“You know,” Gristle said during lunch last week, “I’ve figured out the secret of the Arabs.”
He paused to spit out a duck bone.
“The secret of the Arabs is that they seem like they’re really conservative, because of what their women wear, but actually the women are always having affairs with people while their husbands are trading goods along the Silk Road.”
I stopped him right there because, chances are, things were about to get either way more offensive or way more anachronistic, possibly both. After a brief pause, I asked him where he learned this secret.
“I’ve been reading One Thousand and One Nights. It’s all in the book,” he said. “You should read it.”
So, sorry I’ve been all Elena Kagan over here (read: “out of touch”, definitely not a lesbian) over the past few days, but I’ve been spending my time reading One Thousand and One Nights, figuring out the Arabs and their ways, and having an affair with someone named “My Students Are Taking the June 5th SAT And Are Freaking The Hell Out” while my husband (Sanity) is out of town. But I’m thinking of cutting it off because the sex isn’t great and this jilbaab is starting to chafe.
I have some things to tell you about. Right now I will tell you about how on Saturday a kid handed Gus a piece of paper addressed to 魏德忠老师 (Teacher Wei Dezhong — hey, that’s me!) inviting me to be a 嘉宾评委 at the 辩论赛决赛, which — oh wait, sorry, you don’t speak Chinese, let me walk you through this and give you a sense of what it felt like to read this for the first time — inviting me to be an honored guest judge (uh oh) at the finals of the debate competition (aw, shit my ass!) this Thursday, June 3rd, at 4:40 pm (for the love of god mister mistoffelees peanut butter jelly time prince of persia sands of time in theatres now seriously JESUS WHY ME).
So, to recap: I was asked to judge a debate, which will take place this Thursday. Or perhaps I should say 周四, which is Thursday in a language which I do not really speak after five years but which is nevertheless the language which will be used in the debate I have been called upon to judge.
They included a copy of the judging form, for my reference:
There’s a lot of Chinese on this form. As you can see I am concerned. There’s a whole section which gives me information about when I’m supposed to take off points for errors of “inelegant language” (“If the language is too flashy, take off 4 points, if the speaker exaggerates or engages in name-calling, take off 8 pointes”) — all of this written as though I have the ability to to comprehend a Chinese sentence. For the record, I had to look up that bit about “engages in name-calling”, because the Chinese sentence is 乱扣帽子, which, and I’m 100% serious, looks to me like it’s saying “indiscriminately discount hats.” But it turns out that 扣帽子 menas to call someone names. I don’t understand how they thought I was qualified for this. I do not know the difference between name-calling and markdowns on headwear. I’m a haberdasher’s nightmare. I mean, come on.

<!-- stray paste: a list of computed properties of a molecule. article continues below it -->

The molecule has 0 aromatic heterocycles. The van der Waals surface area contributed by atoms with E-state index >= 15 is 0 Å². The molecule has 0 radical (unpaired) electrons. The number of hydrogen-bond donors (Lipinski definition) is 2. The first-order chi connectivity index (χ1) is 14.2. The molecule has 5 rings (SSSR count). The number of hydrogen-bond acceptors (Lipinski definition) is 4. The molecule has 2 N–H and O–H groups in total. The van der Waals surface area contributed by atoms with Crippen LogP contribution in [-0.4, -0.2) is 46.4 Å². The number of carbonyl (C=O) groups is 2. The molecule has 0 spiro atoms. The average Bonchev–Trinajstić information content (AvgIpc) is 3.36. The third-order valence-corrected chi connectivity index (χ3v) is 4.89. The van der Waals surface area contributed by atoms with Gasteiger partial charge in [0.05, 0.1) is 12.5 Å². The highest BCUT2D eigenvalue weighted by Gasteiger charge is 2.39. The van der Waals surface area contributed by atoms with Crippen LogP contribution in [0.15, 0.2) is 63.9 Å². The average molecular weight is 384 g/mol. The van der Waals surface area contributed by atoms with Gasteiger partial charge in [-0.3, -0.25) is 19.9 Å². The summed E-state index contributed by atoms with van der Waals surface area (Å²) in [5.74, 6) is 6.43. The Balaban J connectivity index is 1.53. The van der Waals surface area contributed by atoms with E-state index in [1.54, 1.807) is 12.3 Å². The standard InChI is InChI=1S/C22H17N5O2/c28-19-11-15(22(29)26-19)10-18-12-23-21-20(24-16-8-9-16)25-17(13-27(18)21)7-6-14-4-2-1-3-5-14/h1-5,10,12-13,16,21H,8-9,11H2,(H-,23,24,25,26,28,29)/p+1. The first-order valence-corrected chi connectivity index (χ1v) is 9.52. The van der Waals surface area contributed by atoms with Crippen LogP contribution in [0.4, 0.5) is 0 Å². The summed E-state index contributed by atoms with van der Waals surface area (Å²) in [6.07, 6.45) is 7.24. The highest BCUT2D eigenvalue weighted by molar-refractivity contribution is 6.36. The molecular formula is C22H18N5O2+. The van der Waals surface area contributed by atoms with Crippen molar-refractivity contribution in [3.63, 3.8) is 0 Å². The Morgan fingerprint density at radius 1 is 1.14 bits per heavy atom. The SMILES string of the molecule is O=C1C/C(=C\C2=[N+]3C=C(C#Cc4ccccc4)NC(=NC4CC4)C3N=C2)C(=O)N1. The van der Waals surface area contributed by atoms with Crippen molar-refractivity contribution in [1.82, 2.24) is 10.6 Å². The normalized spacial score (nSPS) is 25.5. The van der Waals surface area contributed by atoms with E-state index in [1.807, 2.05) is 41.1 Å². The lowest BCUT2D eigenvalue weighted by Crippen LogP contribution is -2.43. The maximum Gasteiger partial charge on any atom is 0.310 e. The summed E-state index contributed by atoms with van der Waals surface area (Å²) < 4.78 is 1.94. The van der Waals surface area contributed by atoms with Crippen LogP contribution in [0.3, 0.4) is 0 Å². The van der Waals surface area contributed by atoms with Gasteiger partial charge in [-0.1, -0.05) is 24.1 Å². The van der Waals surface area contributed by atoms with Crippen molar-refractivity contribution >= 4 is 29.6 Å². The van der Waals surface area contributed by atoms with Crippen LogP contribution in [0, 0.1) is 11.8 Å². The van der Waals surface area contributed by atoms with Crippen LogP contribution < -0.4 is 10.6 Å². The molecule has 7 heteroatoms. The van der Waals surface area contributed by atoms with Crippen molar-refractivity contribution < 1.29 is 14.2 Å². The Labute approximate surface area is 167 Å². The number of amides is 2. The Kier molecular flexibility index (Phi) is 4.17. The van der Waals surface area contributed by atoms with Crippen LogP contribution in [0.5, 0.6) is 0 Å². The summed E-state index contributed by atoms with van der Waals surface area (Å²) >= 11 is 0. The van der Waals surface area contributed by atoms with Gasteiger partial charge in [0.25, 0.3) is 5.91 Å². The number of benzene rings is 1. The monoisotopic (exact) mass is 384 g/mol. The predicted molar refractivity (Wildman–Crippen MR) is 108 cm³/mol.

Presumably these kids care deeply about this competition, so it is a mystery to me why they’d ever ask me to judge it, unless they believe that I’m easier to hoodwink than a native Chinese speaker. This is absolutely true.
Anyway, I realized this morning that I have to teach class at 4:40 pm on Thursday, so I texted the student listed on the form and told him that I won’t be able to attend, and he texted me back that he was really, really disappointed that I wouldn’t be able to make it, and at the end he said 你的中文果真很好～, which means “It’s true: your Chinese is excellent.” It’s true? Who the hell has been telling this kid that I have good Chinese? (Mom? Is this your fault?) Not only is it wrong but it’s a huge pain in the ass. He also said that he hopes I can participate next year (Haha! Can’t wait for that!) and, as you can see, he ended his message with a tilde, which is every Chinese person’s favorite punctuation mark, even though, sorry, don’t want to nitpick, but it’s not a real punctuation mark.
So there’s that.